Friday, September 17, 2010

In the Shadow of the Bush

Percy Talbot's text In the Shadow of the Bush is an absorbing read. Written in 1912, its his exhaustive account (642 pages) of travels among the Ekoi in Cross River State and his analysis of their beliefs and customs, centring around the Leopard soul and the Egbe secret society (and its system of Nsibidi writing). There are many beautiful illustrations, such as those of long-forgotten hairstyles among Ekoi women (pictured).

You can download the 30MB PDF (and other formats) of the book here.

From research elsewhere, I gather that Nsibidi was a performative language among members of the leopard society- a form of mime-drama, where the signs were danced out by movements of the arms, hands and head.

How fitting then to see Victor dance out his artwork in the previous post..


pam 6:35 pm  

its seems i cant keep away from these posts!
the sign language is still used by ekpe initiates... in 2004 a researcher Ivor Miller with the help of Chief Bassey Ekpo Bassey brought the Cuban Abakwa(sp?) society to Calabar to meet with the Ekpe there sponsored by then Donald Dukes christmas festival(theres a huge Ekpe display day during the festival)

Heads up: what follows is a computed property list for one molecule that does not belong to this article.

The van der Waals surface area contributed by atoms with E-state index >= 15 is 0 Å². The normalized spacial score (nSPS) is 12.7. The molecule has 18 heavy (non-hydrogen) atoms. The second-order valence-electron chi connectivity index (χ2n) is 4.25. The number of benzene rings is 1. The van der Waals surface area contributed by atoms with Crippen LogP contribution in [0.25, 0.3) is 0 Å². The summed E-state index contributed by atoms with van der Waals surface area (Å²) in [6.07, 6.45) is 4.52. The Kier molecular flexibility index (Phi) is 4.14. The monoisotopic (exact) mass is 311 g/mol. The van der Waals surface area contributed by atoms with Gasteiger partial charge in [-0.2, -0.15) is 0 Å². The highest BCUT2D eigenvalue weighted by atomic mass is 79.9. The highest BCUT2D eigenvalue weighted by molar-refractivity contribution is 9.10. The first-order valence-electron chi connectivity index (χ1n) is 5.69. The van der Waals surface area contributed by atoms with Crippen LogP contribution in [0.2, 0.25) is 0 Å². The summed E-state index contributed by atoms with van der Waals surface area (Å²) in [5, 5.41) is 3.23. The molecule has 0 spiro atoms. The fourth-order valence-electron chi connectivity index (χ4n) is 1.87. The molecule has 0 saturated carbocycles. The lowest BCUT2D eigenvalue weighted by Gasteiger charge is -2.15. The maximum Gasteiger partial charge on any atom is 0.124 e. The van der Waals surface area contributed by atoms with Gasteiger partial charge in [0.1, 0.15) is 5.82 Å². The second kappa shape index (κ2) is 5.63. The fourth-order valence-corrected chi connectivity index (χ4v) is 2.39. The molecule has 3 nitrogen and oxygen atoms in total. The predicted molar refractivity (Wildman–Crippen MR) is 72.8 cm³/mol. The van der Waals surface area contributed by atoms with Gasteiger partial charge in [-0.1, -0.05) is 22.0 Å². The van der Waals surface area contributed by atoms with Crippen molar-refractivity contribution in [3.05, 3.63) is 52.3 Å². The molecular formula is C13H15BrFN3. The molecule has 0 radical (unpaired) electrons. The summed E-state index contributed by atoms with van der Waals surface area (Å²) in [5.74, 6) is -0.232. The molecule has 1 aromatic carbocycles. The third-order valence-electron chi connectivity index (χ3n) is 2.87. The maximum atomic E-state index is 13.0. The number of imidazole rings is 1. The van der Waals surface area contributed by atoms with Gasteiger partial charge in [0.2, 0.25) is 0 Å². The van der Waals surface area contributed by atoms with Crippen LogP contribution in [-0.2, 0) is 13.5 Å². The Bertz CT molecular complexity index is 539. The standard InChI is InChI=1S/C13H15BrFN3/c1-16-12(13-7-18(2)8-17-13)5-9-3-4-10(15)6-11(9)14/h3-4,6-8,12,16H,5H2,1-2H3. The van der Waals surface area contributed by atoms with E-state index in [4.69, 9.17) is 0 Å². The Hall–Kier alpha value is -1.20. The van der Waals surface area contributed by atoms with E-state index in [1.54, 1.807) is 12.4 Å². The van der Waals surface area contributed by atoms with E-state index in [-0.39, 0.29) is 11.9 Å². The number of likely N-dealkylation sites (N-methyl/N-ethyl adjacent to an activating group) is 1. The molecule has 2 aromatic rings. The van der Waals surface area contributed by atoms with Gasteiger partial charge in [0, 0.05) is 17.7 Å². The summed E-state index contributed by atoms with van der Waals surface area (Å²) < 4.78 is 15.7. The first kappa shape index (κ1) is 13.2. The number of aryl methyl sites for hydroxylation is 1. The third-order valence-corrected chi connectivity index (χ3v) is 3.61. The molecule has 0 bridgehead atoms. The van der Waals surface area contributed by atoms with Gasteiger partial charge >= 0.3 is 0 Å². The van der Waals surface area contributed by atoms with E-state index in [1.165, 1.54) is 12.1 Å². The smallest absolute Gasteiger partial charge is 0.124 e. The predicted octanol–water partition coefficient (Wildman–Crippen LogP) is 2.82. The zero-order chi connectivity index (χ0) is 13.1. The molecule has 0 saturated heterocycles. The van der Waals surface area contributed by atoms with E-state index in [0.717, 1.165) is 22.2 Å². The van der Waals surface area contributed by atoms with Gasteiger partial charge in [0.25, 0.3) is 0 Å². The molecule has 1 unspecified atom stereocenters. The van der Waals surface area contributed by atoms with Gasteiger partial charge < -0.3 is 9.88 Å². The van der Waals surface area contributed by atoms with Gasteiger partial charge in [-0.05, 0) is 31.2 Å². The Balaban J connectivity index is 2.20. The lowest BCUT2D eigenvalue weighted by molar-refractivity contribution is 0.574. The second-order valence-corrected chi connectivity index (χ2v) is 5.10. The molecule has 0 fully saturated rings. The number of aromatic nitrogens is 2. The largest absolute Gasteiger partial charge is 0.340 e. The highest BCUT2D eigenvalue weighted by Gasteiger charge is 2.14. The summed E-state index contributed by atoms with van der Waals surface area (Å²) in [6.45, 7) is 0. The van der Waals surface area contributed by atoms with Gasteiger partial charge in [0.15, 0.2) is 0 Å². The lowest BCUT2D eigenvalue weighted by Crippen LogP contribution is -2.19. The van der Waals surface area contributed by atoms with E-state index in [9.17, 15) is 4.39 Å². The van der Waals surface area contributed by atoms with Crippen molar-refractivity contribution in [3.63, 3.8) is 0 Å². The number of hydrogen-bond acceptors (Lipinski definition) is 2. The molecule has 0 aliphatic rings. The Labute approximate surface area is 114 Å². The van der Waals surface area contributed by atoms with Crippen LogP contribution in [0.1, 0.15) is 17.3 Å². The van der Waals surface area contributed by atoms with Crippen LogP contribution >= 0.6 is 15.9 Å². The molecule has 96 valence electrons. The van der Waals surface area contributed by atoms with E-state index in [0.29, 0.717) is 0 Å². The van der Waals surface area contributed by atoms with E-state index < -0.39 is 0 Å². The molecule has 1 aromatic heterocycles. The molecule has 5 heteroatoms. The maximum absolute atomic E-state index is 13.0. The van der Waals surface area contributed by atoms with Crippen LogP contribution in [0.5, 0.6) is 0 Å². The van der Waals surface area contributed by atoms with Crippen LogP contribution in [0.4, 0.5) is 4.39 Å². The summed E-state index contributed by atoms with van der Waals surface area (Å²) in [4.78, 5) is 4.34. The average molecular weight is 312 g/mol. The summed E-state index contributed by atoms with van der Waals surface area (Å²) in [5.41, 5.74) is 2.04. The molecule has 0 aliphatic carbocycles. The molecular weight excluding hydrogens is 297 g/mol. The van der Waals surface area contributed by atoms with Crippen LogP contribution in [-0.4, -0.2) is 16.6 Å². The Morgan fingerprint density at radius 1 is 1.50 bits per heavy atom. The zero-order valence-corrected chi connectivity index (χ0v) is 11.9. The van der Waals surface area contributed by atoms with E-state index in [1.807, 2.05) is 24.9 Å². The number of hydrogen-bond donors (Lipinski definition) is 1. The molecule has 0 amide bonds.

Actually they first met with thier Nigerian brothers during Efik day celebration in the US. I heard from a friend who was there that grown men broke down and cried when they realized they could recognize to an extent the sign language. The Cuban version of the Ekpe masquerade is very similar to the old style which wasnt as flamboyant as the ones now.
I cried at presentations done in Calabar. Abakwa in Cuba also protected slaves and even aided freedom. Abakwa is thought now to be derived from Abakpa a term that people in the area used to descrbe thier land long ago...heres a link cos the story is long and fascinating.

pam 6:42 pm  

"During an Abakuá chant, Asuquo danced towards the Cuban musicians; then as the lead drummer stepped forward, Asuquo gestured symbolically with his eyes and hands. A Cuban Abakuá dancer joined them, also using a vocabulary of gestures dense with symbolism. This was perhaps the first time that Ékpè and Abakuá members had met in a performance context, and their ability to communicate through movement contrasted with the divisions between them created by Spanish and English, their respective colonial languages." Ivor Millers account of a meeting in 2001

Gin 11:57 pm  

How are you sure the hairstyles are long forgotten?

About This Blog

  © Blogger templates Psi by 2008

Back to TOP